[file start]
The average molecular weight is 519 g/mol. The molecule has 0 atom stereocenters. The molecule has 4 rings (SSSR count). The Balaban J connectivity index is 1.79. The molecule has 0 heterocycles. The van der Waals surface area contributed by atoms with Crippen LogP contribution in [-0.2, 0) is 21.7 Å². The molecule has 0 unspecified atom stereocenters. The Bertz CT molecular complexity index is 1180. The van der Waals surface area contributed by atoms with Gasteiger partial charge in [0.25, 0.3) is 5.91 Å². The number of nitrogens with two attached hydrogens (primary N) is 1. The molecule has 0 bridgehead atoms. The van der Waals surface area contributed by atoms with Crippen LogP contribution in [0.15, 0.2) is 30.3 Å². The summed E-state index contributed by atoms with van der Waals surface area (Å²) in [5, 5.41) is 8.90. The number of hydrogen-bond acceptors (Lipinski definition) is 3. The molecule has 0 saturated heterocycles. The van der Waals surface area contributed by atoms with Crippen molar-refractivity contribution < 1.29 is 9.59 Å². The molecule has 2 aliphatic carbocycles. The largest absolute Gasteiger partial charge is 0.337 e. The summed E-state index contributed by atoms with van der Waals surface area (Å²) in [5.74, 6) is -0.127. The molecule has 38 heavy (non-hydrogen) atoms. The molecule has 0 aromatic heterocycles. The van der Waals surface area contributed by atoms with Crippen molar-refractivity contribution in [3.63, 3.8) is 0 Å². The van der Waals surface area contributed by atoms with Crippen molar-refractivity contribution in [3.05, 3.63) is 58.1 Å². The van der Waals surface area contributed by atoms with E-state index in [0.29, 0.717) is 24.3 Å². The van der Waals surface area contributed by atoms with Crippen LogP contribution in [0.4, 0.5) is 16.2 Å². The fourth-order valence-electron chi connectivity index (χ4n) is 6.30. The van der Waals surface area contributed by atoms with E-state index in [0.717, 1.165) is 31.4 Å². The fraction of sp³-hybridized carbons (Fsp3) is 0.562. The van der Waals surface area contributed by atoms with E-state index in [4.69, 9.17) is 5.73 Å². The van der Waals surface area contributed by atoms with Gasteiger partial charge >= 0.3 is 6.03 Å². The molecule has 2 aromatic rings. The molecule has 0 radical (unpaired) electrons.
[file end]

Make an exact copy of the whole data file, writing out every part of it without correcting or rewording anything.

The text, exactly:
The average molecular weight is 519 g/mol. The molecule has 0 atom stereocenters. The molecule has 4 rings (SSSR count). The Balaban J connectivity index is 1.79. The molecule has 0 heterocycles. The van der Waals surface area contributed by atoms with Crippen LogP contribution in [-0.2, 0) is 21.7 Å². The molecule has 0 unspecified atom stereocenters. The Bertz CT molecular complexity index is 1180. The van der Waals surface area contributed by atoms with Gasteiger partial charge in [0.25, 0.3) is 5.91 Å². The number of nitrogens with two attached hydrogens (primary N) is 1. The molecule has 0 bridgehead atoms. The van der Waals surface area contributed by atoms with Crippen LogP contribution in [0.15, 0.2) is 30.3 Å². The summed E-state index contributed by atoms with van der Waals surface area (Å²) in [5, 5.41) is 8.90. The number of hydrogen-bond acceptors (Lipinski definition) is 3. The molecule has 0 saturated heterocycles. The van der Waals surface area contributed by atoms with Crippen molar-refractivity contribution < 1.29 is 9.59 Å². The molecule has 2 aliphatic carbocycles. The largest absolute Gasteiger partial charge is 0.337 e. The summed E-state index contributed by atoms with van der Waals surface area (Å²) in [5.74, 6) is -0.127. The molecule has 38 heavy (non-hydrogen) atoms. The molecule has 0 aromatic heterocycles. The van der Waals surface area contributed by atoms with Crippen molar-refractivity contribution in [3.63, 3.8) is 0 Å². The van der Waals surface area contributed by atoms with Crippen molar-refractivity contribution in [3.05, 3.63) is 58.1 Å². The van der Waals surface area contributed by atoms with E-state index in [0.29, 0.717) is 24.3 Å². The van der Waals surface area contributed by atoms with Crippen LogP contribution in [0.4, 0.5) is 16.2 Å². The fourth-order valence-electron chi connectivity index (χ4n) is 6.30. The van der Waals surface area contributed by atoms with E-state index in [0.717, 1.165) is 31.4 Å². The fraction of sp³-hybridized carbons (Fsp3) is 0.562. The van der Waals surface area contributed by atoms with E-state index in [4.69, 9.17) is 5.73 Å². The van der Waals surface area contributed by atoms with Gasteiger partial charge >= 0.3 is 6.03 Å². The molecule has 2 aromatic rings. The molecule has 0 radical (unpaired) electrons.